The memo went on to say that FOIA, which is the primary legal means by which citizens can petition the federal government to cough up information, “should be administered with a clear presumption: In the face of doubt, openness prevails. The Government should not keep information confidential merely because public officials might be embarrassed by disclosure, because errors and failures might be revealed, or because of speculative or abstract fears. Nondisclosure should never be based on an effort to protect the personal interests of Government officials at the expense of those they are supposed to serve.”
For a procedural memorandum, the document was magnificent both in prose and scope—perhaps too magnificent. Less than two months later, Attorney General Eric Holder felt the need to distribute a follow-up memo, this one written in plain English. The gist of the president’s new transparency policy, Holder said, was that federal agencies should “not withhold information simply because [they] may do so legally.” Still, measured against the FOIA memo that then-President George W. Bush sent out in 2005, reminding bureaucrats that Congress had empowered them to “protect information that must be held in confidence for the Government to function effectively or for other purposes,” the Obama and Holder memos seemed to herald a new era.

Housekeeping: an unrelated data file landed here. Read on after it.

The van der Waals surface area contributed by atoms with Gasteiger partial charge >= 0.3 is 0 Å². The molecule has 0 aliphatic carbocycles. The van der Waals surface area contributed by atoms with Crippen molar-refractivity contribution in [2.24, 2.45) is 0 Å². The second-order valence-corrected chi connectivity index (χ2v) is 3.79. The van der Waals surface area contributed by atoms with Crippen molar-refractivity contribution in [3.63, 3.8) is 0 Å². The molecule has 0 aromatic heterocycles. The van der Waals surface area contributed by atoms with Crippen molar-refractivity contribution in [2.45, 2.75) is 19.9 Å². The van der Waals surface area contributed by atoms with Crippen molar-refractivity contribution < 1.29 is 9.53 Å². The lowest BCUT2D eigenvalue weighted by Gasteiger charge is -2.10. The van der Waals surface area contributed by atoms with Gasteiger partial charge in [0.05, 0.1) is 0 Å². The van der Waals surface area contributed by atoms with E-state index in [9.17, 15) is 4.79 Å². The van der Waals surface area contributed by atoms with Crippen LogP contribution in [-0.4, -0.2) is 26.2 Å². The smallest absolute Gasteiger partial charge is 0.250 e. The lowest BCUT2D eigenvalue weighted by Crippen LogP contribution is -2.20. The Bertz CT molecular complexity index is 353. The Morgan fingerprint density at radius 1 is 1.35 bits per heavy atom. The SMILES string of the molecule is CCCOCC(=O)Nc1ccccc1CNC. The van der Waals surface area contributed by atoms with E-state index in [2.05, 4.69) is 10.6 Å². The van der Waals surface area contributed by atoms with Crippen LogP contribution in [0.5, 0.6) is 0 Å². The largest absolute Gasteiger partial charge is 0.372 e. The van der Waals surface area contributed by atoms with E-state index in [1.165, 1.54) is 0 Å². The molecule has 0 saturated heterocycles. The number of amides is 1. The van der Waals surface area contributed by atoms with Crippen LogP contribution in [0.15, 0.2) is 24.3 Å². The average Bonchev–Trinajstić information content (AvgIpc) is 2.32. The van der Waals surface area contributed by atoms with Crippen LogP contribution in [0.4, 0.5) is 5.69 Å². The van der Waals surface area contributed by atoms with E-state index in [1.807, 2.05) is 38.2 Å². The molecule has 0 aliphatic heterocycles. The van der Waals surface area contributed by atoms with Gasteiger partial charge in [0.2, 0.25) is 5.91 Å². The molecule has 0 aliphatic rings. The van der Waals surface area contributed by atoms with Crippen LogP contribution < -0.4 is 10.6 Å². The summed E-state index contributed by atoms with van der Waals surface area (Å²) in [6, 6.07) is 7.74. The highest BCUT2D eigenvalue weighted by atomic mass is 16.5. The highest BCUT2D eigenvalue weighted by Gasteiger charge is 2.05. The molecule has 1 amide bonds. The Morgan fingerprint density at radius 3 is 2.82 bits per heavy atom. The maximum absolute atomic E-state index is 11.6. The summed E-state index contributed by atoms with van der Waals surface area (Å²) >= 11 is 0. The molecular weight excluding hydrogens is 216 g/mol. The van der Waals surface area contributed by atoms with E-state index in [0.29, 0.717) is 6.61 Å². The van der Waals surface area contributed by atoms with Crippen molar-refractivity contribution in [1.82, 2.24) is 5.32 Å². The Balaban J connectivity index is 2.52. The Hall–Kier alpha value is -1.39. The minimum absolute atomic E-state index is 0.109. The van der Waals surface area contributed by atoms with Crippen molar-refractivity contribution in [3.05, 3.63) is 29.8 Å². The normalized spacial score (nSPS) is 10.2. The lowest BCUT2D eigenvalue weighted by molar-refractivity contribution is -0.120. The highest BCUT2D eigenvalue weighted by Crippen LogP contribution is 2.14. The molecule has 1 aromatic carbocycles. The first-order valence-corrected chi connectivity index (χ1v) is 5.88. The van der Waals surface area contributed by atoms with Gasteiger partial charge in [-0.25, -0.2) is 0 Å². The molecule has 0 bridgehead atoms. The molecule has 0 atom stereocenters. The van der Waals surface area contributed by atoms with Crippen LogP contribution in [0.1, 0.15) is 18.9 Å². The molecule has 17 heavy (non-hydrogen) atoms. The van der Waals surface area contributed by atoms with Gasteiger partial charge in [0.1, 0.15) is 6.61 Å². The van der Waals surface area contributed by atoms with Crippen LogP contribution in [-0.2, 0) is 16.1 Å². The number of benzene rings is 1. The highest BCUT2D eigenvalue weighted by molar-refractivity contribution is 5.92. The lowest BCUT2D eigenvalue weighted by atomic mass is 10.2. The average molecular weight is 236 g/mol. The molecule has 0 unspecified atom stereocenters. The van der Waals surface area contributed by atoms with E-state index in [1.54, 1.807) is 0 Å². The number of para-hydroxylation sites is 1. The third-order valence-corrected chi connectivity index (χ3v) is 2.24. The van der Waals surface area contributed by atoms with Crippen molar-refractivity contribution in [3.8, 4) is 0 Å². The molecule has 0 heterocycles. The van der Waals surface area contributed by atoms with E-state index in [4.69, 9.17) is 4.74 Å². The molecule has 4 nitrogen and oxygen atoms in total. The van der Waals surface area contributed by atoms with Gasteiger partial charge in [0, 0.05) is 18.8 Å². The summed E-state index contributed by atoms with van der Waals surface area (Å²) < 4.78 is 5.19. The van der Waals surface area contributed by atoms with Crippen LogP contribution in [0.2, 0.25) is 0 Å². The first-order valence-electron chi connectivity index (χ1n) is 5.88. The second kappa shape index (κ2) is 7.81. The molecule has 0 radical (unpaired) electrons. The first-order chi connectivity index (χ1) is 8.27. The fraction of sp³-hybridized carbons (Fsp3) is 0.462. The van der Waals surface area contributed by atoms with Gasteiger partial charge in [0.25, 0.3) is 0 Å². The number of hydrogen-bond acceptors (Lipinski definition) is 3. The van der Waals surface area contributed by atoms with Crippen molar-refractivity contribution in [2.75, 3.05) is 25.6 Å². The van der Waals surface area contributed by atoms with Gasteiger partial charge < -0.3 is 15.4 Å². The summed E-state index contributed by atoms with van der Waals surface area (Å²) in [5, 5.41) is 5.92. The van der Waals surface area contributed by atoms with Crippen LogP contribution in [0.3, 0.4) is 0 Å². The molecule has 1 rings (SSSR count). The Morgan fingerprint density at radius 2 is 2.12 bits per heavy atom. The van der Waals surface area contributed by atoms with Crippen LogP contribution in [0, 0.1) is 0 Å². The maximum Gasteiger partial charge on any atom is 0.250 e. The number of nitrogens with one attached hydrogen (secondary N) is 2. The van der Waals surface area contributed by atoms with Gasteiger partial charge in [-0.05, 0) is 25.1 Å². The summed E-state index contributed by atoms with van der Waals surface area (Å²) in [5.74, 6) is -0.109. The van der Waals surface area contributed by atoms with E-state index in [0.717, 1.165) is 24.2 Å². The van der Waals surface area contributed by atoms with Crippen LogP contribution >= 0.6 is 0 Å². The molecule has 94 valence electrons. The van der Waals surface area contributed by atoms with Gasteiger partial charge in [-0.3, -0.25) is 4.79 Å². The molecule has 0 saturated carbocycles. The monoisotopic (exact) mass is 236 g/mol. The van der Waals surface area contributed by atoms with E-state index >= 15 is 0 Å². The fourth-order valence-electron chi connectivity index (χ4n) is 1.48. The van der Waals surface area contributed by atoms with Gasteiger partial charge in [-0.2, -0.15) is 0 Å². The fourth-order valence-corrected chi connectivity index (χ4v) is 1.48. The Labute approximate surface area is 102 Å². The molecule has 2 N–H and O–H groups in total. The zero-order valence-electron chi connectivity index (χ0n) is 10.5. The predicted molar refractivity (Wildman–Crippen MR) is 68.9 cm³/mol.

“I’m pretty damn pleased that the issue of transparency in government is such a high priority for the new administration,” the Sunlight Foundation’s Ellen Miller told The Washington Post in March 2009. The new FOIA policy, she said, marked “a refreshing change from the disastrous standard set by former Attorney General John Ashcroft in 2001.” Ashcroft’s post-9/11 memo had read, in part: “When you carefully consider FOIA requests and decide to withdraw records, in whole or in part, you can be assured that the Department of Justice will defend your decisions unless they lack a sound legal basis or present an unwarranted risk of adverse impact on the ability of other agencies to protect other important records.”